Month: June 2022

PRIDE Spotlight: Sophie Kay on supporting LGBTQ+ students and her new radio show

Materials Undergraduate student, Sophie Kay, shares more about the importance of a supportive community, finding her place at Imperial and her new role leading a LGBTQ+ radio station for Radio Society.

Thinking back to when I was applying to university, what I was most excited about was societies. Having heard the rumours that STEM degrees are hard work, I was determined to find my people and have a good time.

I first visited Imperial back in 2017, having travelled down to London with my family. It was my first taste of a possible life at university and to say I was excited was likely an understatement. I spent the 200 mile train journey back home scrupulously scanning the Imperial College Union website for the most interesting societies – Cheese Society (now sadly defunct, RIP Big Cheese), KnitSock, Film Society, then I came across IQ. At this point in my life I was just beginning to accept my sexuality and clung on to any morsel of LGBTQ+ representation I could find. I was a pleasantly surprised at how strong its membership was – and even more pleasantly surprised at how gender-balanced the committee seemed to be.

As I grew to accept myself more, I found myself becoming frustrated with the world around me. The joy brought by a strong community of both LGBTQ+ individuals and allies, such as those found in IQ, Imperial 600 and organisations such as QPOCPROJECT should never be underestimated, both in impact and importance. There is surely no shortage of struggles to be had however, the beauty of being in community with others is to help lighten the load of the bad times and make the good times shine brighter.

Earlier this year, Radio Society advertised an opportunity to have a radio show so I just jumped on it! I’ve been making themed playlists just as a hobby for years now and always wanted to share them beyond Spotify without being too awkward about it so it seemed right up my street. I’ve found LGBTQ+ artists, especially female, transgender and non-binary artists, to be severely underrated so I just wanted to spread the word about my favourites so more people could enjoy their music, every Sunday from 9-10pm on

STEM can feel very homogenous at times, and it’s very easy to let imposter syndrome seep in and make you think that because you don’t see people like you often, that STEM is not for people like you. It can also make you feel pretty uncomfortable to be openly yourself, however, if you know that there are people around who are proud of their identity and supportive of building a more accepting environment, that can have a domino effect.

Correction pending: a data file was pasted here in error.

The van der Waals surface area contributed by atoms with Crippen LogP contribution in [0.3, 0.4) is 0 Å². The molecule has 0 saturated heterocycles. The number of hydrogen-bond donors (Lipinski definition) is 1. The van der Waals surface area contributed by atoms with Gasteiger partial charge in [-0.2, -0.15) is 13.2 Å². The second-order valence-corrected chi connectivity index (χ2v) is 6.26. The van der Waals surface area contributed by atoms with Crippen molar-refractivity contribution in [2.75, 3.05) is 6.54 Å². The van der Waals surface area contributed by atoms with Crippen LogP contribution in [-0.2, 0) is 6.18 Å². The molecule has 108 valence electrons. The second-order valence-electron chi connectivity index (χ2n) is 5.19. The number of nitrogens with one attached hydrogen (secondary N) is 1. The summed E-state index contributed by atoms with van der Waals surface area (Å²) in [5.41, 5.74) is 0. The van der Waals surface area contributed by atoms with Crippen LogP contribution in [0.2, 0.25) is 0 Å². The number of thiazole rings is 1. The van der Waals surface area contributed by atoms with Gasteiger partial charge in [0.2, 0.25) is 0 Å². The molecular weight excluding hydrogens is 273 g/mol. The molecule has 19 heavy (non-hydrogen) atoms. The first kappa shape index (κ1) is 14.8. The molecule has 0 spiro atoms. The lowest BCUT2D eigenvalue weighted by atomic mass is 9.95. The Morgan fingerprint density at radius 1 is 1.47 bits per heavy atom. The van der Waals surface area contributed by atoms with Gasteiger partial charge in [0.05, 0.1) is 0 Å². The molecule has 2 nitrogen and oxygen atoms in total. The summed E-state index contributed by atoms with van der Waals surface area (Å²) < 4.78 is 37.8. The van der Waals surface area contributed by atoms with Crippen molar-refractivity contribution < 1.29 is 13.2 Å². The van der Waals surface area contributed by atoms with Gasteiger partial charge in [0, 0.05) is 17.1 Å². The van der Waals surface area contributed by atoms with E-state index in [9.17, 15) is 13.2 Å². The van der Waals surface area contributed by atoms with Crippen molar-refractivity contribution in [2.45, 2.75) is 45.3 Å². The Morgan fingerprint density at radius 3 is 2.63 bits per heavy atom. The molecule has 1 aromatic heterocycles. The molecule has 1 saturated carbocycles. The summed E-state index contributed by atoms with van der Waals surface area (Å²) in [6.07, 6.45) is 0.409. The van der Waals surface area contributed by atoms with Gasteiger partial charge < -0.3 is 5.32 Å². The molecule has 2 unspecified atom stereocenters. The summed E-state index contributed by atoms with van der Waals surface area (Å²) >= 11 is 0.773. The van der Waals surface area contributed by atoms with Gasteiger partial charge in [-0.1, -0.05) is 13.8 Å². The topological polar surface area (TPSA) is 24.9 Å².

Celebrating International Women In Engineering Day

Did you know that just 16.5% of the engineering sector are women? 23 June is International Women In Engineering Day, an international celebration to raise the profile of women in engineering and focus attention on the amazing career opportunities available to girls in this exciting industry. 

In the post below, four women in our fantastic community share more about their careers and how they are helping work towards a better future.

Dr Stella Pedrazzini, Lecturer in Engineering Alloys and Metallurgy

I work on the environmental degradation of engineering alloys. I look into the oxidation and hot corrosion of nickel and cobalt based superalloys and aqueous corrosion of steel. To this day, very few research groups around the world work on corrosion due to the challenges involved in this type of investigation. My research group also consists of mostly women – which is very unique in STEM. I also teach the 1st year undergraduate module in Materials Electrochemistry.

My research group is divided by material: we have people working on steels, on nickel-based superalloys, on titanium alloys and more recently on zirconium too. The noble metals are the only ones that don’t corrode (…easily!), everything else is worthy of investigation. Some of the work from my own research group has helped inform the corrosion rates of aero-engines, industrial gas turbines, nuclear reactors and medical implants exposed to body fluids.

I’ve been doing Outreach for ten years, including workshops, talks, and experiments. For me, the motivation for Outreach was primarily the lack of women in Science. My aim is to put the word out there that women can do science and engineering too and it’s important to change perspectives from a young age. For example, when asked to draw a scientist, many primary schoolchildren picture Albert Einstein. However, when asked to draw a scientist after I had presented a talk, schoolchildren were more likely to draw female scientists too!

Dr Jang Ah Kim, Research Associate 

Light contains so much information about all the materials in nature. The more in-depth we analyse all the shades of light interacting with matter, the richer details are revealed and nanotechnology helps boost light-matter interactions. I utilise nanotechnology to develop smart sensing platforms boosting these light-matter interactions to detect disease biomarkers. We expect that the sensing platform would allow for fast screening of diseases, and therefore the early detection and treatment of diseases in the future.

My peer researchers around me are the greatest inspiration. I am in a highly multidisciplinary, international and gender-balanced group, which is very special in academia. In this unique environment, there is always something to learn from the peers – not only about their research topics but also about different viewpoints, problem-solving skills, aspirations and attitudes towards life and career. This is why I have never gotten bored of working in academia, and what inspires me to grow every single day to be a better researcher.


Dr Irena Nevjestic, Research Facility Manager